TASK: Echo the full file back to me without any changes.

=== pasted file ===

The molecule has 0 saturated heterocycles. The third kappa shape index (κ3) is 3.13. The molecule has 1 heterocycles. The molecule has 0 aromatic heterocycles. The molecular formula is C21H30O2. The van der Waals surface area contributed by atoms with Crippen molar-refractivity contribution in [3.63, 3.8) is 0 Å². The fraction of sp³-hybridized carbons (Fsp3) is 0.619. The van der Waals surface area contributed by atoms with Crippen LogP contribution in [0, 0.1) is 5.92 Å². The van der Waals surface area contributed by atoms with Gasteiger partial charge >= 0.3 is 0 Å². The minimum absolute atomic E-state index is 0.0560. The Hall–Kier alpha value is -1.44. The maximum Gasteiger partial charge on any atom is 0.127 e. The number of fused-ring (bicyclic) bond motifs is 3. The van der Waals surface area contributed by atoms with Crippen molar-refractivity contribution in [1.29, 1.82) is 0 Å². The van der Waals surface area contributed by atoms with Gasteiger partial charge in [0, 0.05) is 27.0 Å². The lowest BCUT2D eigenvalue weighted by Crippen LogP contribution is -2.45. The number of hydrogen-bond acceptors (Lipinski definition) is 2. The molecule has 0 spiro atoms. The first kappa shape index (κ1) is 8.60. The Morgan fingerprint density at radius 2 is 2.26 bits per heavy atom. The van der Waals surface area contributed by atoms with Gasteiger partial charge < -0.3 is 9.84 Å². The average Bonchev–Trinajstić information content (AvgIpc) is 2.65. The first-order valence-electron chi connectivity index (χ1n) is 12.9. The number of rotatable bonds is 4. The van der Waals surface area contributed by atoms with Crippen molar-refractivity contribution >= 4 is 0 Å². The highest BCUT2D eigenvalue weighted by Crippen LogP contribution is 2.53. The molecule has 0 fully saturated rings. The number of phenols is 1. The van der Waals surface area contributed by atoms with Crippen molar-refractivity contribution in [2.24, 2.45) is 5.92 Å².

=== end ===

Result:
The molecule has 0 saturated heterocycles. The third kappa shape index (κ3) is 3.13. The molecule has 1 heterocycles. The molecule has 0 aromatic heterocycles. The molecular formula is C21H30O2. The van der Waals surface area contributed by atoms with Crippen molar-refractivity contribution in [3.63, 3.8) is 0 Å². The fraction of sp³-hybridized carbons (Fsp3) is 0.619. The van der Waals surface area contributed by atoms with Crippen LogP contribution in [0, 0.1) is 5.92 Å². The van der Waals surface area contributed by atoms with Gasteiger partial charge >= 0.3 is 0 Å². The minimum absolute atomic E-state index is 0.0560. The Hall–Kier alpha value is -1.44. The maximum Gasteiger partial charge on any atom is 0.127 e. The number of fused-ring (bicyclic) bond motifs is 3. The van der Waals surface area contributed by atoms with Crippen molar-refractivity contribution in [1.29, 1.82) is 0 Å². The van der Waals surface area contributed by atoms with Gasteiger partial charge in [0, 0.05) is 27.0 Å². The lowest BCUT2D eigenvalue weighted by Crippen LogP contribution is -2.45. The number of hydrogen-bond acceptors (Lipinski definition) is 2. The molecule has 0 spiro atoms. The first kappa shape index (κ1) is 8.60. The Morgan fingerprint density at radius 2 is 2.26 bits per heavy atom. The van der Waals surface area contributed by atoms with Gasteiger partial charge < -0.3 is 9.84 Å². The average Bonchev–Trinajstić information content (AvgIpc) is 2.65. The first-order valence-electron chi connectivity index (χ1n) is 12.9. The number of rotatable bonds is 4. The van der Waals surface area contributed by atoms with Crippen molar-refractivity contribution >= 4 is 0 Å². The highest BCUT2D eigenvalue weighted by Crippen LogP contribution is 2.53. The molecule has 0 fully saturated rings. The number of phenols is 1. The van der Waals surface area contributed by atoms with Crippen molar-refractivity contribution in [2.24, 2.45) is 5.92 Å².